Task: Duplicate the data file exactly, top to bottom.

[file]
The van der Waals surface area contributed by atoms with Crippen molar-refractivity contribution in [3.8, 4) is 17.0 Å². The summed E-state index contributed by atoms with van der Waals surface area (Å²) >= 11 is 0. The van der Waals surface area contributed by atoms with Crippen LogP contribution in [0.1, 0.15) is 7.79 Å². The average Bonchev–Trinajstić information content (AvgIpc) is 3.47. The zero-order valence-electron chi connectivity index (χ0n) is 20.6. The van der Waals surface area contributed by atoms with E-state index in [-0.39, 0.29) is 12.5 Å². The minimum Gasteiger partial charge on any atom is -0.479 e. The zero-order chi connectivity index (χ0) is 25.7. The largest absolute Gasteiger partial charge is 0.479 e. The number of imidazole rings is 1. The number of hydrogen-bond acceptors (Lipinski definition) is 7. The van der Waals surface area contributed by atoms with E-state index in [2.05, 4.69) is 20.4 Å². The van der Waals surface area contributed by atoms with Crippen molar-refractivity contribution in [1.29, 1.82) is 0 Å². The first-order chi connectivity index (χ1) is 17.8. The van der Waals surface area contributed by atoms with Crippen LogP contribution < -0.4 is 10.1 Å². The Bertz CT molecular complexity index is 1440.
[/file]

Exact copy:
The van der Waals surface area contributed by atoms with Crippen molar-refractivity contribution in [3.8, 4) is 17.0 Å². The summed E-state index contributed by atoms with van der Waals surface area (Å²) >= 11 is 0. The van der Waals surface area contributed by atoms with Crippen LogP contribution in [0.1, 0.15) is 7.79 Å². The average Bonchev–Trinajstić information content (AvgIpc) is 3.47. The zero-order valence-electron chi connectivity index (χ0n) is 20.6. The van der Waals surface area contributed by atoms with E-state index in [-0.39, 0.29) is 12.5 Å². The minimum Gasteiger partial charge on any atom is -0.479 e. The zero-order chi connectivity index (χ0) is 25.7. The largest absolute Gasteiger partial charge is 0.479 e. The number of imidazole rings is 1. The number of hydrogen-bond acceptors (Lipinski definition) is 7. The van der Waals surface area contributed by atoms with E-state index in [2.05, 4.69) is 20.4 Å². The van der Waals surface area contributed by atoms with Crippen molar-refractivity contribution in [1.29, 1.82) is 0 Å². The first-order chi connectivity index (χ1) is 17.8. The van der Waals surface area contributed by atoms with Crippen LogP contribution < -0.4 is 10.1 Å². The Bertz CT molecular complexity index is 1440.